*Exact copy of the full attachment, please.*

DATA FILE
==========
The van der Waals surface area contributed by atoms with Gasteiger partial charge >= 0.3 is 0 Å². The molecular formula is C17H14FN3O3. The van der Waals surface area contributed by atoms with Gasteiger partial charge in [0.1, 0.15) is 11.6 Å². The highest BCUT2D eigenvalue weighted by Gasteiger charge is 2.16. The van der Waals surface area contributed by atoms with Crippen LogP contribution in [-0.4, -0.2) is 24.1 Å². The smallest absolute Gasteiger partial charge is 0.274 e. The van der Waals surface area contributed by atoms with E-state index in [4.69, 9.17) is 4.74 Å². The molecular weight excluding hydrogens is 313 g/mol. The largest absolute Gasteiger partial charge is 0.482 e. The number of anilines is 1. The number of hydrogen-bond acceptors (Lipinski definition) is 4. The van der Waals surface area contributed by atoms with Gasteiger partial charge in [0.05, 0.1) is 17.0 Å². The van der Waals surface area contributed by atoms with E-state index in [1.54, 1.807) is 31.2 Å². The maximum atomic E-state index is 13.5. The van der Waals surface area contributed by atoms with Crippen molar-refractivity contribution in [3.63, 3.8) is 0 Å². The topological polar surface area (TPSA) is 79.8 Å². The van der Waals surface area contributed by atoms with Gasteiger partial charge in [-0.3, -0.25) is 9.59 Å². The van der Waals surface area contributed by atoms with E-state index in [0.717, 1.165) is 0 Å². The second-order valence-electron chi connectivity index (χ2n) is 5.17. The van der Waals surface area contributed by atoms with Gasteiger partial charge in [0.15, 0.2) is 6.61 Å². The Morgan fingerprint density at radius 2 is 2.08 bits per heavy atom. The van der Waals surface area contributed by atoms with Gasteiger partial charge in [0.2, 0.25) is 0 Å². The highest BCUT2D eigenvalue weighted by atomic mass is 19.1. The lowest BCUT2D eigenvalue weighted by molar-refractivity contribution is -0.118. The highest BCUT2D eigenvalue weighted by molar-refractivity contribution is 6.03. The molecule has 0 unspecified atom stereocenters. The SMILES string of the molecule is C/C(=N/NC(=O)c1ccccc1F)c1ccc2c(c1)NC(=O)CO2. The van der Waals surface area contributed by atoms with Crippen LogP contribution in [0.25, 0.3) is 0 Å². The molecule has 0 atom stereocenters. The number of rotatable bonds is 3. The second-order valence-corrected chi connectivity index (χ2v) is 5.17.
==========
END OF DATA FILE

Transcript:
The van der Waals surface area contributed by atoms with Gasteiger partial charge >= 0.3 is 0 Å². The molecular formula is C17H14FN3O3. The van der Waals surface area contributed by atoms with Gasteiger partial charge in [0.1, 0.15) is 11.6 Å². The highest BCUT2D eigenvalue weighted by Gasteiger charge is 2.16. The van der Waals surface area contributed by atoms with Crippen LogP contribution in [-0.4, -0.2) is 24.1 Å². The smallest absolute Gasteiger partial charge is 0.274 e. The van der Waals surface area contributed by atoms with E-state index in [4.69, 9.17) is 4.74 Å². The molecular weight excluding hydrogens is 313 g/mol. The largest absolute Gasteiger partial charge is 0.482 e. The number of anilines is 1. The number of hydrogen-bond acceptors (Lipinski definition) is 4. The van der Waals surface area contributed by atoms with Gasteiger partial charge in [0.05, 0.1) is 17.0 Å². The van der Waals surface area contributed by atoms with E-state index in [1.54, 1.807) is 31.2 Å². The maximum atomic E-state index is 13.5. The van der Waals surface area contributed by atoms with Crippen molar-refractivity contribution in [3.63, 3.8) is 0 Å². The topological polar surface area (TPSA) is 79.8 Å². The van der Waals surface area contributed by atoms with Gasteiger partial charge in [-0.3, -0.25) is 9.59 Å². The van der Waals surface area contributed by atoms with E-state index in [0.717, 1.165) is 0 Å². The second-order valence-electron chi connectivity index (χ2n) is 5.17. The van der Waals surface area contributed by atoms with Gasteiger partial charge in [0.15, 0.2) is 6.61 Å². The Morgan fingerprint density at radius 2 is 2.08 bits per heavy atom. The van der Waals surface area contributed by atoms with Gasteiger partial charge in [0.2, 0.25) is 0 Å². The highest BCUT2D eigenvalue weighted by atomic mass is 19.1. The lowest BCUT2D eigenvalue weighted by molar-refractivity contribution is -0.118. The highest BCUT2D eigenvalue weighted by molar-refractivity contribution is 6.03. The molecule has 0 unspecified atom stereocenters. The SMILES string of the molecule is C/C(=N/NC(=O)c1ccccc1F)c1ccc2c(c1)NC(=O)CO2. The van der Waals surface area contributed by atoms with Crippen LogP contribution in [0.25, 0.3) is 0 Å². The molecule has 0 atom stereocenters. The number of rotatable bonds is 3. The second-order valence-corrected chi connectivity index (χ2v) is 5.17.